Scoop: U.S. asks Israel to avoid actions that could create tensions ahead of Biden visit
The U.S. asked Israel to refrain from any actions in the occupied West Bank and Jerusalem that could create tensions ahead of President Biden’s visit next month, four Israeli, U.S. and Palestinian officials told Axios.
Why it matters: Palestinian President Mahmoud Abbas is frustrated over recent contentious Israeli moves in the occupied West Bank and East Jerusalem and furious about the U.S. policy on the Israeli-Palestinian conflict.
- Abbas has threatened to take retaliatory action against Israel like stopping security coordination, taking steps in the UN or even canceling the recognition of Israel if the situation doesn't change.
Driving the news: Barbara Leaf, the U.S. assistant secretary of state for near east affairs, and her deputy for Israeli-Palestinian affairs, Hady Amr, shuttled more than three times between Jerusalem and Ramallah during their visit this week, officials said.
- Abbas told the U.S. diplomat he wants Israel to stop all its unilateral actions and expects Israel and the U.S. to present some kind of a political horizon for the Palestinians, PLO official and Abbas adviser Hussein al-Sheikh told me.
- "The U.S. wants the visit to take place in a good atmosphere – different than the one now," said al-Sheikh, who is in charge of Palestinian contact with the Biden administration and met Leaf three times during her visit. "If the Israelis don’t stop their unilateral action the situation deteriorates and becomes much worse."
Israeli officials said Leaf raised the Palestinian demands with Israeli Foreign Minister Yair Lapid, Israeli Defense Minister Benny Gantz, Israeli national security adviser Eyal Hulata and other senior officials.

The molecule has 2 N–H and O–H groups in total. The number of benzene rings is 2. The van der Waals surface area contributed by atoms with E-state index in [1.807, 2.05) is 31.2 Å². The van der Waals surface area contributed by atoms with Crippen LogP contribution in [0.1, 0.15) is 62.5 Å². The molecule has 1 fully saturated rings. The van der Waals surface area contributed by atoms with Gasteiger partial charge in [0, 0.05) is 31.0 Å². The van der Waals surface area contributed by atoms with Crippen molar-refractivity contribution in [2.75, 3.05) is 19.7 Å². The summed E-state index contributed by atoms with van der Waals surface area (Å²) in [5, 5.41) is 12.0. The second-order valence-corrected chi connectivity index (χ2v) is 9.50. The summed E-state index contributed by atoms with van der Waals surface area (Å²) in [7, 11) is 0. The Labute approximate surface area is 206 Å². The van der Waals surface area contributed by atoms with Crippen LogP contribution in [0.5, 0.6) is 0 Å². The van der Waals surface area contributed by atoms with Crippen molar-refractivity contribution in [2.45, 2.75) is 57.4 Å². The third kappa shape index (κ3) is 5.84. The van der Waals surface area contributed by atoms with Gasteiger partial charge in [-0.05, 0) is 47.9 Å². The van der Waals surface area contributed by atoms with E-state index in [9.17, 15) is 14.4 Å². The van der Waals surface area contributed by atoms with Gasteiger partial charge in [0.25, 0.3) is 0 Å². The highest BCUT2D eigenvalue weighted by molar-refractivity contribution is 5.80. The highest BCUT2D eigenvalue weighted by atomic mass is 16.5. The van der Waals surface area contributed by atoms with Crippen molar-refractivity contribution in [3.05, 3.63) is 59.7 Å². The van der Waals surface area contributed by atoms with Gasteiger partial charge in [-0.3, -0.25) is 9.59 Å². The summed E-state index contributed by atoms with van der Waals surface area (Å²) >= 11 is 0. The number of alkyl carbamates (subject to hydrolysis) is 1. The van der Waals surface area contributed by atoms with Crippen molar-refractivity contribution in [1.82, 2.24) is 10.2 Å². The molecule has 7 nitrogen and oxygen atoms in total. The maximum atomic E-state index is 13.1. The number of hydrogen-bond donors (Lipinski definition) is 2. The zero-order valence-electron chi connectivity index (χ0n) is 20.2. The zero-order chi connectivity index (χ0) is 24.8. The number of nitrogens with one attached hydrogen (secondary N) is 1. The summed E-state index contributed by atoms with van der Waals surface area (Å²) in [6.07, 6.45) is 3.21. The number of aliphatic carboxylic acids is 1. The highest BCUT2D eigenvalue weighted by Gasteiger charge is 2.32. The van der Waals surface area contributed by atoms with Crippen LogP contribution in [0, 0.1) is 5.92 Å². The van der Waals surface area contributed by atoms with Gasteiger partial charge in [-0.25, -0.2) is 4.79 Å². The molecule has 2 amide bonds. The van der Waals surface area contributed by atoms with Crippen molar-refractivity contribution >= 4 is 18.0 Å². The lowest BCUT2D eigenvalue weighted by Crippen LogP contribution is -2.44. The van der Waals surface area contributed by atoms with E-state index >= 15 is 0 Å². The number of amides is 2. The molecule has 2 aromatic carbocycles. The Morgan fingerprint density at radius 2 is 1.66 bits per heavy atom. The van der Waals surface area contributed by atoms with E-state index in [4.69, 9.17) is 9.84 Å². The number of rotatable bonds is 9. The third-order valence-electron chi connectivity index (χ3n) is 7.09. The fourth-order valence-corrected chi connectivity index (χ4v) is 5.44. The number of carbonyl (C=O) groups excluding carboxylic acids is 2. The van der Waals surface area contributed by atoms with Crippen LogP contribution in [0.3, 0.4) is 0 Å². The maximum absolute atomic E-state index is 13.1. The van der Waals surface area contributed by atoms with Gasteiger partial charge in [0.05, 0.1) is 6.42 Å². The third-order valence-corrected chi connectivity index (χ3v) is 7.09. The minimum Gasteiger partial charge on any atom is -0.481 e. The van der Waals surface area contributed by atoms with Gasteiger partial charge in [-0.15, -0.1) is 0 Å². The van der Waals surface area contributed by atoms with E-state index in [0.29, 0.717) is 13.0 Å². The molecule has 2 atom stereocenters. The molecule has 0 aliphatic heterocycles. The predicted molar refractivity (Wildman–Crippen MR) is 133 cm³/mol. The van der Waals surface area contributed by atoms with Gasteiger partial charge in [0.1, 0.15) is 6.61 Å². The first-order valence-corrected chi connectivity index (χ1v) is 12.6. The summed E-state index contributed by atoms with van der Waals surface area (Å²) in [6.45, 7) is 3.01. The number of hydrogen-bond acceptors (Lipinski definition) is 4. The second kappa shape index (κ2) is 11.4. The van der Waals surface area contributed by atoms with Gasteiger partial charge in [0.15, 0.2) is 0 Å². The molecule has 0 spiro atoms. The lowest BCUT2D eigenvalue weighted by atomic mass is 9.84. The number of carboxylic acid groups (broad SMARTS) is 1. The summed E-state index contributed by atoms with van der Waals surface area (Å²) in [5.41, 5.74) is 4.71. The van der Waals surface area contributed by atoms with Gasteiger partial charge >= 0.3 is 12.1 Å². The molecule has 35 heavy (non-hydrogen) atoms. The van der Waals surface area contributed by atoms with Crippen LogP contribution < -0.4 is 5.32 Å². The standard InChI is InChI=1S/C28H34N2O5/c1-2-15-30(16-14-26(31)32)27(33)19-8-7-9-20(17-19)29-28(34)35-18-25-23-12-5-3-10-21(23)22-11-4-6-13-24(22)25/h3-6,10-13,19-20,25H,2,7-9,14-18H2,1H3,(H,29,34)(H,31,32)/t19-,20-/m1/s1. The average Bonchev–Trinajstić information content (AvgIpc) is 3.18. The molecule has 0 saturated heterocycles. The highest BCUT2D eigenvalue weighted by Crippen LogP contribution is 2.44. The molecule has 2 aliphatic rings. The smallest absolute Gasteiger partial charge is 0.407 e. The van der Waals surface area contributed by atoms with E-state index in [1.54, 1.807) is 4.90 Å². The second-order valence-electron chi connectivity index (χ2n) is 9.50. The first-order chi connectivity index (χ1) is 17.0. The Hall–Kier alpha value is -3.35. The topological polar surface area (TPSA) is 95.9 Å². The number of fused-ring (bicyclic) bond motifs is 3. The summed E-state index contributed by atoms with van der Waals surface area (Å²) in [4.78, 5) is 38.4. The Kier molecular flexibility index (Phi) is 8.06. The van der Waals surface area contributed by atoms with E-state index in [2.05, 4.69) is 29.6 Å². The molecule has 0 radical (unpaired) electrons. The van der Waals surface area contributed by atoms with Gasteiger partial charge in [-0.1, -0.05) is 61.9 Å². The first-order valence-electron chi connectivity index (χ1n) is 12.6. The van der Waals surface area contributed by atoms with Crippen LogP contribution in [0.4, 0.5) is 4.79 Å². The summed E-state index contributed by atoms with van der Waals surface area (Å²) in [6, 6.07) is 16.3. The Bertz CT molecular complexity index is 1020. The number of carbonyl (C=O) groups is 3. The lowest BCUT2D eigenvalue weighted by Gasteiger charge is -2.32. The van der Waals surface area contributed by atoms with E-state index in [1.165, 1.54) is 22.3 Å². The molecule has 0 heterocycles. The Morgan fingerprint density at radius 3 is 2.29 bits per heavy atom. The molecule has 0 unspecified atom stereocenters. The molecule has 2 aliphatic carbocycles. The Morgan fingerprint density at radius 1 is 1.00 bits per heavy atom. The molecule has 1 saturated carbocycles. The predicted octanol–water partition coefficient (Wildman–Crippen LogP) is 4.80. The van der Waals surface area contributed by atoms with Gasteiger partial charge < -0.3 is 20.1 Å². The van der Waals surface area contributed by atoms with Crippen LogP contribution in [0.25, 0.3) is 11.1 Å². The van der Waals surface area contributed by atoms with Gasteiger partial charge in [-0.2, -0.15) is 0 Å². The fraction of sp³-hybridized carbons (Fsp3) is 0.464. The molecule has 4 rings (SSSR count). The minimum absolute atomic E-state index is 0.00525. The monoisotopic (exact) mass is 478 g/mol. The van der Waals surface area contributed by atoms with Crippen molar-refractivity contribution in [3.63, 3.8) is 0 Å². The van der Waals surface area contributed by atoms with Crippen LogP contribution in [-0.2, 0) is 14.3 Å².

- Leaf asked Israel to halt actions like home demolitions, evictions of Palestinians and decisions on settlement building, as well as decrease Israeli military operations in the West Bank until after Biden's visit, the officials said.
- Gantz, Lapid and Hulata told Leaf they will do their best, but explained the domestic political complexities of halting such actions in addition to what they called the operational needs of the Israeli military in order to stop attacks, the officials added.
- "The Biden administration doesn’t want us to create any crisis in the West Bank.... They want quiet and calm" for Biden's visit, a senior Israeli official told me.
State of play: Israeli, Palestinian and U.S. officials said Leaf, Amr and U.S. ambassador to Israel Tom Nides tried to put together a package of tangible deliverables for the Palestinians ahead of Biden’s visit, scheduled for July 13-15.
- But they didn't make significant progress on the package because there are not enough meaningful things the U.S. can give and Israel isn’t willing to take any steps with political significance that will be enough for the Palestinians, the officials said.
- “We need a political horizon. We want to hear President Biden say what his detailed position regarding the two state solution is," al-Sheikh said.
- The U.S. also asked Israel to allow symbolic presence of Palestinian Authority officials at the Allenby border crossing between the West Bank and Jordan. Israeli officials say they are considering this positively.
What they're saying: A State Department spokesperson said Leaf discussed "how to lay the groundwork" for Biden's visit and continue the U.S.' "long-standing diplomacy with both Israelis and Palestinians to encourage constructive steps to improve the situation on the ground."